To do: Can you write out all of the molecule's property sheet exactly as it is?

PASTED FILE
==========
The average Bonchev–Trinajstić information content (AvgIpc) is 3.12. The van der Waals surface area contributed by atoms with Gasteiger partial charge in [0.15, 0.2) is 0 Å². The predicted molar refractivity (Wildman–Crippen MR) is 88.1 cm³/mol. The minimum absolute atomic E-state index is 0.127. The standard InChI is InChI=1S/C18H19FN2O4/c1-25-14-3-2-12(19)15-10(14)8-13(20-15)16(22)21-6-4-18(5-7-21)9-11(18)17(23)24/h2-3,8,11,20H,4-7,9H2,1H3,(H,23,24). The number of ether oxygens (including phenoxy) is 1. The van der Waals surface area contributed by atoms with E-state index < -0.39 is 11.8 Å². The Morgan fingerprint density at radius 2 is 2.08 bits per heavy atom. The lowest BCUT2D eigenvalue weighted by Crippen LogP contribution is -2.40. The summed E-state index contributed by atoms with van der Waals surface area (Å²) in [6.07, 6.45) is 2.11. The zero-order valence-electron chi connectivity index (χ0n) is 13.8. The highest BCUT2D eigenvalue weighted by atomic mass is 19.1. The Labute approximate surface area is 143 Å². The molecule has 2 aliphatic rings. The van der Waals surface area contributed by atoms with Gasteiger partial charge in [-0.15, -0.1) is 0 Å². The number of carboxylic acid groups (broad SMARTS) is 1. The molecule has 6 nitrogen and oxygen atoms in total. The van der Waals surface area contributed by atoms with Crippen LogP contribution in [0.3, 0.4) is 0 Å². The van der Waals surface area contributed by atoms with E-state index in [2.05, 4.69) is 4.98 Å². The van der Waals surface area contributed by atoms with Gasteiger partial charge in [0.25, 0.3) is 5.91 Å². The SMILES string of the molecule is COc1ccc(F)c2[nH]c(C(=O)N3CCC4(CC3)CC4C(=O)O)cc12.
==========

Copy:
The average Bonchev–Trinajstić information content (AvgIpc) is 3.12. The van der Waals surface area contributed by atoms with Gasteiger partial charge in [0.15, 0.2) is 0 Å². The predicted molar refractivity (Wildman–Crippen MR) is 88.1 cm³/mol. The minimum absolute atomic E-state index is 0.127. The standard InChI is InChI=1S/C18H19FN2O4/c1-25-14-3-2-12(19)15-10(14)8-13(20-15)16(22)21-6-4-18(5-7-21)9-11(18)17(23)24/h2-3,8,11,20H,4-7,9H2,1H3,(H,23,24). The number of ether oxygens (including phenoxy) is 1. The van der Waals surface area contributed by atoms with E-state index < -0.39 is 11.8 Å². The Morgan fingerprint density at radius 2 is 2.08 bits per heavy atom. The lowest BCUT2D eigenvalue weighted by Crippen LogP contribution is -2.40. The summed E-state index contributed by atoms with van der Waals surface area (Å²) in [6.07, 6.45) is 2.11. The zero-order valence-electron chi connectivity index (χ0n) is 13.8. The highest BCUT2D eigenvalue weighted by atomic mass is 19.1. The Labute approximate surface area is 143 Å². The molecule has 2 aliphatic rings. The van der Waals surface area contributed by atoms with Gasteiger partial charge in [-0.15, -0.1) is 0 Å². The number of carboxylic acid groups (broad SMARTS) is 1. The molecule has 6 nitrogen and oxygen atoms in total. The van der Waals surface area contributed by atoms with Crippen LogP contribution in [0.3, 0.4) is 0 Å². The van der Waals surface area contributed by atoms with E-state index in [2.05, 4.69) is 4.98 Å². The van der Waals surface area contributed by atoms with Gasteiger partial charge in [0.25, 0.3) is 5.91 Å². The SMILES string of the molecule is COc1ccc(F)c2[nH]c(C(=O)N3CCC4(CC3)CC4C(=O)O)cc12.